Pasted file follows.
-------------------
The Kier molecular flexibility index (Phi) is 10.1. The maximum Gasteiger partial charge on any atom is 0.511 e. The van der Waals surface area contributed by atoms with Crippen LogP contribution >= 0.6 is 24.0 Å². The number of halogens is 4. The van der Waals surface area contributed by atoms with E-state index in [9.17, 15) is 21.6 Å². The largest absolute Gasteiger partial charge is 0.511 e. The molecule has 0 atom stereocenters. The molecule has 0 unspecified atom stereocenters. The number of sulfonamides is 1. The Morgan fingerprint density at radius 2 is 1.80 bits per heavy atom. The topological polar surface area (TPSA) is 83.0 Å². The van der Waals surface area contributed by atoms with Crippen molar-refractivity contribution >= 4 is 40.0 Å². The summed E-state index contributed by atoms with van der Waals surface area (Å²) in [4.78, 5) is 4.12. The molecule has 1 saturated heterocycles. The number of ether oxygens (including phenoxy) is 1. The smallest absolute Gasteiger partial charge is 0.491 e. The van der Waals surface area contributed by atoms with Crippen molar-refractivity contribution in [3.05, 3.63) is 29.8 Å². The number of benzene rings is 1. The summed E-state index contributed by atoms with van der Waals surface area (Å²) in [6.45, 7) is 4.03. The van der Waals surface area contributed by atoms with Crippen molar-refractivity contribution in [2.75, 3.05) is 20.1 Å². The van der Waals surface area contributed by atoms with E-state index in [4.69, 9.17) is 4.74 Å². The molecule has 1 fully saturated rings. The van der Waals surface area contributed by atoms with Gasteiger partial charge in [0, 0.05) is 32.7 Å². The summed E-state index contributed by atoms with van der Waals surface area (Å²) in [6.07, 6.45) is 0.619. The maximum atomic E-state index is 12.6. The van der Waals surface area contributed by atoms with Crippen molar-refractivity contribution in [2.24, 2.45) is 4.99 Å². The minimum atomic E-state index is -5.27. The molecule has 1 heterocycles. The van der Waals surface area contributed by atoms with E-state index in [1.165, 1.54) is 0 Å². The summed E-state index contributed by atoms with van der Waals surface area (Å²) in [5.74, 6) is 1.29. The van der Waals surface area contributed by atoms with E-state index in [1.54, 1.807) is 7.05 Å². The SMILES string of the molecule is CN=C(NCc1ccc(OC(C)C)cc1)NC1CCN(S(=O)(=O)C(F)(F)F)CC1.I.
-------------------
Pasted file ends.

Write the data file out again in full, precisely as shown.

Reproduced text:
The Kier molecular flexibility index (Phi) is 10.1. The maximum Gasteiger partial charge on any atom is 0.511 e. The van der Waals surface area contributed by atoms with Crippen LogP contribution >= 0.6 is 24.0 Å². The number of halogens is 4. The van der Waals surface area contributed by atoms with E-state index in [9.17, 15) is 21.6 Å². The largest absolute Gasteiger partial charge is 0.511 e. The molecule has 0 atom stereocenters. The molecule has 0 unspecified atom stereocenters. The number of sulfonamides is 1. The Morgan fingerprint density at radius 2 is 1.80 bits per heavy atom. The topological polar surface area (TPSA) is 83.0 Å². The van der Waals surface area contributed by atoms with Crippen molar-refractivity contribution >= 4 is 40.0 Å². The summed E-state index contributed by atoms with van der Waals surface area (Å²) in [4.78, 5) is 4.12. The molecule has 1 saturated heterocycles. The number of ether oxygens (including phenoxy) is 1. The smallest absolute Gasteiger partial charge is 0.491 e. The van der Waals surface area contributed by atoms with Crippen molar-refractivity contribution in [3.05, 3.63) is 29.8 Å². The number of benzene rings is 1. The summed E-state index contributed by atoms with van der Waals surface area (Å²) in [6.45, 7) is 4.03. The van der Waals surface area contributed by atoms with Crippen molar-refractivity contribution in [2.75, 3.05) is 20.1 Å². The van der Waals surface area contributed by atoms with E-state index in [4.69, 9.17) is 4.74 Å². The molecule has 1 fully saturated rings. The van der Waals surface area contributed by atoms with Gasteiger partial charge in [0, 0.05) is 32.7 Å². The summed E-state index contributed by atoms with van der Waals surface area (Å²) in [6.07, 6.45) is 0.619. The maximum atomic E-state index is 12.6. The van der Waals surface area contributed by atoms with Crippen molar-refractivity contribution in [2.24, 2.45) is 4.99 Å². The minimum atomic E-state index is -5.27. The molecule has 1 heterocycles. The van der Waals surface area contributed by atoms with E-state index in [1.165, 1.54) is 0 Å². The summed E-state index contributed by atoms with van der Waals surface area (Å²) in [5.74, 6) is 1.29. The van der Waals surface area contributed by atoms with E-state index in [1.54, 1.807) is 7.05 Å². The SMILES string of the molecule is CN=C(NCc1ccc(OC(C)C)cc1)NC1CCN(S(=O)(=O)C(F)(F)F)CC1.I.